Illustration for "Search Is Improving"

Teachers’ Resources, Module 6:

Just because something can’t be found today, doesn’t mean it can’t be found tomorrow

About This Lesson Module:

The lesson elements in this module teach students about the privacy principle “Just because something can’t be found today, doesn’t mean it can’t be found tomorrow”. They are designed to be independent and flexible, so you can incorporate them into any size lesson plan.

Summary of Learning Objectives: Students can explain how changes in technology and regulations can affect who has access to their data; students can use techniques to monitor and limit the exposure of their data.

Target Age: High school, college undergraduate.

Learning Objectives
  1. Students can describe (in general terms) how a search engine works, including that results are constantly being refreshed to include new information and that the search engine itself is continually updated to deal with newer types of information.
  2. Students can provide examples of offline data that can be digitized and put online.
  3. Students can give example scenarios describing how changes to laws and regulations could affect the availability of personal information.
  4. Students can briefly summarize the purpose of privacy policies and the effects that their ever-changing nature has on users’ privacy.
  5. Students can investigate what information about them is available online, and assess which types of information — social, financial, etc. — are currently available to different entities.
  6. Students can monitor changes in privacy policies and default privacy settings and evaluate how those changes might affect who can see what information about them.
Curriculum Standards Addressed

Lesson elements in this module can be used to address the following computer-science curricular standards.

AP Computer Science Principles Curriculum Framework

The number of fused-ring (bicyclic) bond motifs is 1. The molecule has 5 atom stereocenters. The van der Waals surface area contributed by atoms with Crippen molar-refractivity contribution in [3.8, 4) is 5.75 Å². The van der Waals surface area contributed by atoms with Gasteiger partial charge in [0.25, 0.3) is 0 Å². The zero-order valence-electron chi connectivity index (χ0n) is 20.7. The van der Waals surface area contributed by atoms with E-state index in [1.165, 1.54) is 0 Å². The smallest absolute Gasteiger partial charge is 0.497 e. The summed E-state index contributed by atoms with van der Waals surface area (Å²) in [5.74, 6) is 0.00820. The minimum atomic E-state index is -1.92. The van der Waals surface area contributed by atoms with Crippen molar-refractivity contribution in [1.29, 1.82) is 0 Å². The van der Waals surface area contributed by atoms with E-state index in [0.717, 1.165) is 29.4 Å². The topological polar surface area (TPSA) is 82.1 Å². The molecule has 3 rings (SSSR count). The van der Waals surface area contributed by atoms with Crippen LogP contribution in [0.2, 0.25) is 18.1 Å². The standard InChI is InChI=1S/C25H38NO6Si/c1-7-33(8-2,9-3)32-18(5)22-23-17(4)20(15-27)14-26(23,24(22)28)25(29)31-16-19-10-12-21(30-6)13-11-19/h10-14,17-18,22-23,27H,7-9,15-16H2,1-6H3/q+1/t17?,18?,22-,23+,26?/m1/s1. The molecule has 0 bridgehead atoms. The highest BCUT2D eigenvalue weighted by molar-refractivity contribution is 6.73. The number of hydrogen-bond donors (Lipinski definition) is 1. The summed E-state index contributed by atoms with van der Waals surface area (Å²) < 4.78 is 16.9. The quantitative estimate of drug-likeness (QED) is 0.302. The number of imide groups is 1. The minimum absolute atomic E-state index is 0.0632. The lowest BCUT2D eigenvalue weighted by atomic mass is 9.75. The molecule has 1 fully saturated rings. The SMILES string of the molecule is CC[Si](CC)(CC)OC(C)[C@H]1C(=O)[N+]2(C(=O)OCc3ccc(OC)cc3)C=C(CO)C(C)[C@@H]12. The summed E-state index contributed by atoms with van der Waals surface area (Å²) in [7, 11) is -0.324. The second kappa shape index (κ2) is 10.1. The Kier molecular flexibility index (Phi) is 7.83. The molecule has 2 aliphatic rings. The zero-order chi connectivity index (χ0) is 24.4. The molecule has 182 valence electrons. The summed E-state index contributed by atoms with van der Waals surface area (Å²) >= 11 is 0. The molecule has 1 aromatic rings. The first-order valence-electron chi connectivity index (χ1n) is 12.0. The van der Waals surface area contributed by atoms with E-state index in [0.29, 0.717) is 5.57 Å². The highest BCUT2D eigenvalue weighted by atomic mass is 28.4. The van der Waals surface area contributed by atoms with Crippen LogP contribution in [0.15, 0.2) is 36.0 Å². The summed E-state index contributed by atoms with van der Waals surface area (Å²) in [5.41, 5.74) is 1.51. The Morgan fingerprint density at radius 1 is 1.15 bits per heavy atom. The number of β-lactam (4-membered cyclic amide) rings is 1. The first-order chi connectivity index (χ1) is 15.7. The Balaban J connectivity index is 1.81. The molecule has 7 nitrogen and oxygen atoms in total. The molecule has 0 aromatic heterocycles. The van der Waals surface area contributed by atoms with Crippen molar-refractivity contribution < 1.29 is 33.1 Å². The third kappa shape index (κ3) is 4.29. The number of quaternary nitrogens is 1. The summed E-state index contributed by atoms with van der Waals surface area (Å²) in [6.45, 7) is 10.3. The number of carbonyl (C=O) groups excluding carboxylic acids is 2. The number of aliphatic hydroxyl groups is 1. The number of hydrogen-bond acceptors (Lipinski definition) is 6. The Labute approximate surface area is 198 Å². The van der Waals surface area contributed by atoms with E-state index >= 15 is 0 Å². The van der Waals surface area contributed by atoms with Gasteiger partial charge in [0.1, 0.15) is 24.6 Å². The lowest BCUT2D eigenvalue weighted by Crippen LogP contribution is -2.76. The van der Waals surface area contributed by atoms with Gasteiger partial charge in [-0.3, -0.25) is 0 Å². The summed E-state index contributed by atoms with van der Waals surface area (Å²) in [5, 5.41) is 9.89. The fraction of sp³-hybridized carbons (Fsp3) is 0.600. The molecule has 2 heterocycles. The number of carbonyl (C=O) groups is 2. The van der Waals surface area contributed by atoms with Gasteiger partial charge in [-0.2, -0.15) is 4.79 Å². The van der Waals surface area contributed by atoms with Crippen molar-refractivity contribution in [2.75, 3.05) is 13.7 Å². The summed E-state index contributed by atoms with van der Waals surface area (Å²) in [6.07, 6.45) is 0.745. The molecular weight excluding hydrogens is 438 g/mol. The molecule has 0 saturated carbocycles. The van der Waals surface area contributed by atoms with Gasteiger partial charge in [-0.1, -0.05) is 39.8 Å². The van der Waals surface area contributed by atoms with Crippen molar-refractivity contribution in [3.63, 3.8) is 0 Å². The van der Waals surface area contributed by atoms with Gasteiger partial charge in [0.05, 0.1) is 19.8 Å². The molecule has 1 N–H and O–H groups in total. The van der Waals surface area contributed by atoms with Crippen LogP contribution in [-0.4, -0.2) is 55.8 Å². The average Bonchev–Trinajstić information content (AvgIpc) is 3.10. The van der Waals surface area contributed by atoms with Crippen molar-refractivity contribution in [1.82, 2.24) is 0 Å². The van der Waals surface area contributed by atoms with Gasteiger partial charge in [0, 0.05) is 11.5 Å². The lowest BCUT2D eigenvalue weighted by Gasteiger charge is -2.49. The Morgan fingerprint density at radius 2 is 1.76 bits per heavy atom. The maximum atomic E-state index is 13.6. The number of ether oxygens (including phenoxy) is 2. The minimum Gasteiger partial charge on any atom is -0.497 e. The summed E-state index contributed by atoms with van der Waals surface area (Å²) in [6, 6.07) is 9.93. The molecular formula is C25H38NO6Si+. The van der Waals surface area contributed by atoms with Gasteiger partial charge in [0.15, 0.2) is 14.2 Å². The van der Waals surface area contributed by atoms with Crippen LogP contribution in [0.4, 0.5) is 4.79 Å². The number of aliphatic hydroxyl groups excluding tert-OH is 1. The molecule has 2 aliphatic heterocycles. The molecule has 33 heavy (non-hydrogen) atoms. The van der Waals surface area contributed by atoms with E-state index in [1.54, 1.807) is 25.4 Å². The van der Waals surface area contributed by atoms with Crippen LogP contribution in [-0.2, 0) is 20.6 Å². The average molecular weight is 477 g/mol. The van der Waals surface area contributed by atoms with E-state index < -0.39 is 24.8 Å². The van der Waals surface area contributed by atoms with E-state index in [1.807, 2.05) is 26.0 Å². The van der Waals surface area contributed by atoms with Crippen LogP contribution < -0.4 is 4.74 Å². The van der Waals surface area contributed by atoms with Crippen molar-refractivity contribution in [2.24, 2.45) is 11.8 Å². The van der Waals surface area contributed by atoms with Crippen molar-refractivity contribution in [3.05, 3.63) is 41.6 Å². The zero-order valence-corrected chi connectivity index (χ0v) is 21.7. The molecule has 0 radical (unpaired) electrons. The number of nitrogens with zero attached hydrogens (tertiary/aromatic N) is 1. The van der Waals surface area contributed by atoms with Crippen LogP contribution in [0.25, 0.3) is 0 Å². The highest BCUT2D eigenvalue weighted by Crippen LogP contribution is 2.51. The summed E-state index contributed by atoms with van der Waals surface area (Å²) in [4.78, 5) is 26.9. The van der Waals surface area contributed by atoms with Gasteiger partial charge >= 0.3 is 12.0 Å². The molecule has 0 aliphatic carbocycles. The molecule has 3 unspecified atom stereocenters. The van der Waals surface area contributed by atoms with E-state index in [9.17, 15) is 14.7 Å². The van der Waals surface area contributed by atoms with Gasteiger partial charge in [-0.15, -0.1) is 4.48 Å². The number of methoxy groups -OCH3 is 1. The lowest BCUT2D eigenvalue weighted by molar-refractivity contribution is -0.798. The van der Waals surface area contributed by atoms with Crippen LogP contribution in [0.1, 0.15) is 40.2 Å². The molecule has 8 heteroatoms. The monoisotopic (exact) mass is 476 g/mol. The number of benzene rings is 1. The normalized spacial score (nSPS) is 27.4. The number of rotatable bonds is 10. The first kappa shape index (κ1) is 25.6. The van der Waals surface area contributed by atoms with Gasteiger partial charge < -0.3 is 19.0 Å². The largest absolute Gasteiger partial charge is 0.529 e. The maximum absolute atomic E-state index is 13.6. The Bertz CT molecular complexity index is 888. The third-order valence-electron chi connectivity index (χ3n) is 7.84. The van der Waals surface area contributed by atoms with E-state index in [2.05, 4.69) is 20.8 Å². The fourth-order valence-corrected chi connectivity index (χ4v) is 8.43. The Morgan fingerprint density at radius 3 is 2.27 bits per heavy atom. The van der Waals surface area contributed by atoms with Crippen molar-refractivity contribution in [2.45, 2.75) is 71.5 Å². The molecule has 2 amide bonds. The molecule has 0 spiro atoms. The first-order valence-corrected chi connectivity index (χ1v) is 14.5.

Elements substantially address the following Essential Knowledge under Big Idea 7, Global Impact:

  • 7.3.1G. Privacy and security concerns arise in the development and use of computational systems and artifacts.

The following Essential Knowledge is also touched on:

  • Under Big Idea 3: Data and Information: 3.1.1E, 3.2.1C, 3.2.1D, 3.3.1F.
  • Under Big Idea 7: Global Impact: 7.1.1F, 7.1.1N, 7.1.2G, 7.2.1A, 7.3.1A, 7.3.1H, 7.3.1J, 7.3.1K, 7.3.1L.
CSTA K–12 Computer Science Standards (Level 3 — High School)

The following learning objectives are touched on:

  • Under Level 3, Course 3A: Computer Science in the Modern World: CI.10.
  • Under Level 3, Course 3B: Computer Science Concepts and Practices: CI.2; CI.6
ACM Computer Science Curricula 2013 (CS2013) Guidelines (Undergraduate)

The following Learning Outcomes are touched on:

  • Under Social Issues and Professional Practice: Privacy and Civil Liberties 3, 5.

“Engage” Activities:

Use one or more of these lesson elements to introduce the topic and ignite students’ interest.

Quick Opening Questions (Whole-Class Mini-Discussion)

Estimated Time: 8-12 minutes.
What You’ll Need: Blackboard/whiteboard (optional).

Ignite Question

Have you ever searched for your name in a search engine, like Google? Did you find anything that surprised you?

Quick Knowledge Check

If you can’t find something in an online search engine now, does that mean no one will ever be able to find it in a search engine?

Follow-Up Questions:

  • Is it easier to find information about you now than it was a couple of years ago, even if that information hasn’t changed? Why or why not?

    Target Answer: It is becoming easier to find information about someone, for two main reasons. First of all, the sheer volume of information online is expanding tremendously, through user uploads and the translation of offline records to online data. At the same time, search techniques are improving all the time, to better understand text queries and even to include searching the content of multimedia items (not just their tags).

  • If a record only exists offline — for example, an old photo, census document, or medical record — does that mean that it will never be searchable online? Why or why not?